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How Richard’s scoliosis might be treated today

As an osteopath, Richard’s scoliosis is another aspect of his life that fascinates me. It came to my attention that a contestant on Britain’s Got Talent, Julia Carlile, aged 16, had a scoliosis treated privately in the USA, which was paid for by Simon Cowell ($175,000)

The Mersey Girls on Britain's Got Talent

The Mersey Girls on Britain’s Got Talent – Julia is in the front, first from R-L

Click here to read more: Here.

This was interesting, but even more intriguing was the way it was treated. Scoliosis is usually treated by inserting metal rods each side of the spine. The operation is very invasive, involves large scars and leaves the patient with a spine which is very stiff, although straighter than it was. The old way would have meant Julia would never dance again, which is why Simon Cowell stepped in when he heard that the new technique would allow the spine to still be flexible enough to dance.

The operation is called vertebral body tethering, although the place in the USA that formulated the technique prefer to call it ‘Anterior Scoliosis Correction’. It involves screws being fixed along a cord inside the back. The recovery time is just six weeks and the operation is reversible if it doesn’t work. Here is a link to the place that pioneered the technique if you want to find out more: Here

Just imagine if Richard had had access to this kind of treatment!


Royal genealogy before it happens (3)

(as published in the Setember 2018 Bulletin)eugenieandjack

Seven years ago, before this blog officially began, a letter was published in the Ricardian Bulletin about the common Edward III descent of the Duke and Duchess, as she soon became, of Cambridge through the Gascoigne-Fairfax line. This, about the Duke and Duchess of Sussex’s mutual ancestry, followed this March.

Now it is clear that Princess Eugenie, the former scoliosis sufferer and daughter of the Duke of York, and her partner Jack Brooksbank are closely related through Edward III and James II (the Scottish one). They will marry at St. George’s Chapel, Windsor on 12 October.

Having examined the evidence, this document and shows that they have a most recent common ancestor: Thomas Coke, 2nd Earl of Leicester (1822-1909).


Coke’s simplest royal descent is from Charles II.


Brooksbank is descended from Edward III via Robert Devereux (2nd Earl of Essex, through four of Edward III’s sons, although I have chosen the senior Mortimer line) to Coke’s second wife, Lady Georgiana Cavendish, although there is probably other Edward III ancestry. Lady Georgiana’s grandmother was Lady Catherine Gordon, daughter of the Marquess of Huntly and this line descends from James IV, who is obviously more recent than his grandfather, but through his mistress not his “Tudor” wife. He, of course, was James II’s grandson.

This document shows that Lady Georgiana was descended from the first Earl of Harewood, Edward Lascelles, whose wife was descended through the Bowes and Lumley lines from Edward IV.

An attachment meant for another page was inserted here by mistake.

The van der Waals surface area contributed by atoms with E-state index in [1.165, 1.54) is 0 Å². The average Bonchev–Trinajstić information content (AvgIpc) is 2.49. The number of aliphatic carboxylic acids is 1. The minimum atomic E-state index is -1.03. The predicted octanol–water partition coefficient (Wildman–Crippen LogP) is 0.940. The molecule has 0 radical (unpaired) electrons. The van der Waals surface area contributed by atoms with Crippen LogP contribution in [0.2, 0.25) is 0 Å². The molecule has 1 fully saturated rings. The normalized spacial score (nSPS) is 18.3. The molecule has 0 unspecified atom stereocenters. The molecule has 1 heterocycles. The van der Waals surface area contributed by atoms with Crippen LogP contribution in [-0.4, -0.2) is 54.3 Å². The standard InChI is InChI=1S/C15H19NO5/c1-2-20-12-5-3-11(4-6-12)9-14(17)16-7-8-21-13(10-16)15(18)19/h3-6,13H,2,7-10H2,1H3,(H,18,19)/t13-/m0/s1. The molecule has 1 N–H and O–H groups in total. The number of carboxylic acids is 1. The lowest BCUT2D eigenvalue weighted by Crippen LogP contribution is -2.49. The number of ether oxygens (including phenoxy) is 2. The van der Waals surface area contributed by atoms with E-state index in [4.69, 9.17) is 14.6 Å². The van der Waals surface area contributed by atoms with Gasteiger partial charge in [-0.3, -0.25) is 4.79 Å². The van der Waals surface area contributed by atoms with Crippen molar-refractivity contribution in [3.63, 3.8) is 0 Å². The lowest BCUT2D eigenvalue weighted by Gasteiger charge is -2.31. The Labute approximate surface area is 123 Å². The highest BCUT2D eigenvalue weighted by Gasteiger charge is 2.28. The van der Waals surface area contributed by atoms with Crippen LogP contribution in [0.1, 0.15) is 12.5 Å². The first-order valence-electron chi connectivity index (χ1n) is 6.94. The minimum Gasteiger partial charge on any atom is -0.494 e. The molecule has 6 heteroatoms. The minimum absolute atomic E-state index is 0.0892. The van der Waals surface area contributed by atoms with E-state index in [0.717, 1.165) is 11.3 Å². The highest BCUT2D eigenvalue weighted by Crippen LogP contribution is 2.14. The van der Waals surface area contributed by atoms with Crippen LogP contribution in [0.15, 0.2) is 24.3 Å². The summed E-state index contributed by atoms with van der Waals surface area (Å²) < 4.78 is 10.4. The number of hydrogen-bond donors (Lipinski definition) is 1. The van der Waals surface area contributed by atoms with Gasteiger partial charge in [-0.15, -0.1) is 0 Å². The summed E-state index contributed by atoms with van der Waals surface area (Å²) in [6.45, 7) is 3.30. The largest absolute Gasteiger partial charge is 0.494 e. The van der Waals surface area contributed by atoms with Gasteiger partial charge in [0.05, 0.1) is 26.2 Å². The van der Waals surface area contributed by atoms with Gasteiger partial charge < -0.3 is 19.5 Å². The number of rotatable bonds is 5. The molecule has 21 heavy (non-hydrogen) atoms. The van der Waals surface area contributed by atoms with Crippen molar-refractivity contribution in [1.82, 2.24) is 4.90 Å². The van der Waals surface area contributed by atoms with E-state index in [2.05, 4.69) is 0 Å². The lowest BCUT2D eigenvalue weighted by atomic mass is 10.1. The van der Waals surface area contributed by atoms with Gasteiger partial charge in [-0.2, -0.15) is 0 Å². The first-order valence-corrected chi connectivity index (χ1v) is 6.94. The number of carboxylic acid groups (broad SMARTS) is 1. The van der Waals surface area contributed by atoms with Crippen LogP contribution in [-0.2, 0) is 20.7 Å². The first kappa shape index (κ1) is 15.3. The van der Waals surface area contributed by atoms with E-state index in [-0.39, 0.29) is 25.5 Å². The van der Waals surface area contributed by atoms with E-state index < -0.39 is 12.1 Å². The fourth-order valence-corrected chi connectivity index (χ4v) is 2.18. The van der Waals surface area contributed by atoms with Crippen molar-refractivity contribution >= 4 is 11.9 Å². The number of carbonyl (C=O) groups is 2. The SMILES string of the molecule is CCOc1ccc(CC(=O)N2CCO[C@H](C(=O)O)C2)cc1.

Furthermore, as this picture shows, Princess Eugenie wore a backless dress to show her scoliosis scar.

Richard’s Back Now!

As an osteopath, Richard’s spinal condition is of considerable interest to me. I have several patients who have different types and degrees of scolioses, but none who has one anything quite like Richard’s! His scoliosis was severe enough that, had he been alive today, he would probably have had an operation to correct it. Dominic Smee, who is Richard’s ‘body double’, is unusual in that he hasn’t had this operation, which is why it was so interesting to see the documentary he starred in where he trained to perform the feats of battle and fighting that Richard would have done.

But you might be wondering what an operation to correct such a scoliosis would involve. So here are some photos showing (1) a spine where I have attempted to recreate Richard’s condition (not very well, but you get the idea!), (2) another spine showing the metal work involved in the correction of a spinal scoliosis and (3) a close up of said metal work.

1.Spinal scoliosis

2.Corrected Scoliosis3. Close up of metalwork

As you can see, it is quite an invasive and extensive operation. It leaves extensive scarring and can fail or break inside the body, and nothing can be done if this happens. I wonder whether Richard would have opted to have it had he been born in modern times. There is one Royal example of a scoliosis sufferer who DID have the operation , very successfully, Princess Eugenie, daughter of the current Duke of York.  Here is a link where she describes her experience of spinal surgery: Princess Eugenie’s Story

Other alternatives include a brace which must be worn almost constantly, and this doesn’t correct the scoliosis, it just tries to prevent it worsening.

There are non-invasive treatments which can help to control the progression of scoliosis and which are most effective if started before the condition worsens. These include exercises and manual therapy (e.g. osteopathy, physio).

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